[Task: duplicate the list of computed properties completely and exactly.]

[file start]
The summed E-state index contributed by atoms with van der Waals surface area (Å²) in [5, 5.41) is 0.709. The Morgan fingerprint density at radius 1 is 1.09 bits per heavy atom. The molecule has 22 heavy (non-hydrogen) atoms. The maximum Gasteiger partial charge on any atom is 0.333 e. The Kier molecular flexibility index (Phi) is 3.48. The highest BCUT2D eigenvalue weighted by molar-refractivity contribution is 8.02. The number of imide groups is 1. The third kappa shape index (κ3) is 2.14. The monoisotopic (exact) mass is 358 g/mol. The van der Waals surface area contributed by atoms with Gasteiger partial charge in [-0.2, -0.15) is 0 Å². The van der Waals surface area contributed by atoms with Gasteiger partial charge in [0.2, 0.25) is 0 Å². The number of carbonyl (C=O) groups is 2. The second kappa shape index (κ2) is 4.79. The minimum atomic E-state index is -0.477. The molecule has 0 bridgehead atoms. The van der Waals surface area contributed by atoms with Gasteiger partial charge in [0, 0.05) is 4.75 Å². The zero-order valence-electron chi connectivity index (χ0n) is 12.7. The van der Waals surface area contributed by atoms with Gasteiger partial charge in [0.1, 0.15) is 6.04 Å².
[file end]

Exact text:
The summed E-state index contributed by atoms with van der Waals surface area (Å²) in [5, 5.41) is 0.709. The Morgan fingerprint density at radius 1 is 1.09 bits per heavy atom. The molecule has 22 heavy (non-hydrogen) atoms. The maximum Gasteiger partial charge on any atom is 0.333 e. The Kier molecular flexibility index (Phi) is 3.48. The highest BCUT2D eigenvalue weighted by molar-refractivity contribution is 8.02. The number of imide groups is 1. The third kappa shape index (κ3) is 2.14. The monoisotopic (exact) mass is 358 g/mol. The van der Waals surface area contributed by atoms with Gasteiger partial charge in [-0.2, -0.15) is 0 Å². The van der Waals surface area contributed by atoms with Gasteiger partial charge in [0.2, 0.25) is 0 Å². The number of carbonyl (C=O) groups is 2. The second kappa shape index (κ2) is 4.79. The minimum atomic E-state index is -0.477. The molecule has 0 bridgehead atoms. The van der Waals surface area contributed by atoms with Gasteiger partial charge in [0, 0.05) is 4.75 Å². The zero-order valence-electron chi connectivity index (χ0n) is 12.7. The van der Waals surface area contributed by atoms with Gasteiger partial charge in [0.1, 0.15) is 6.04 Å².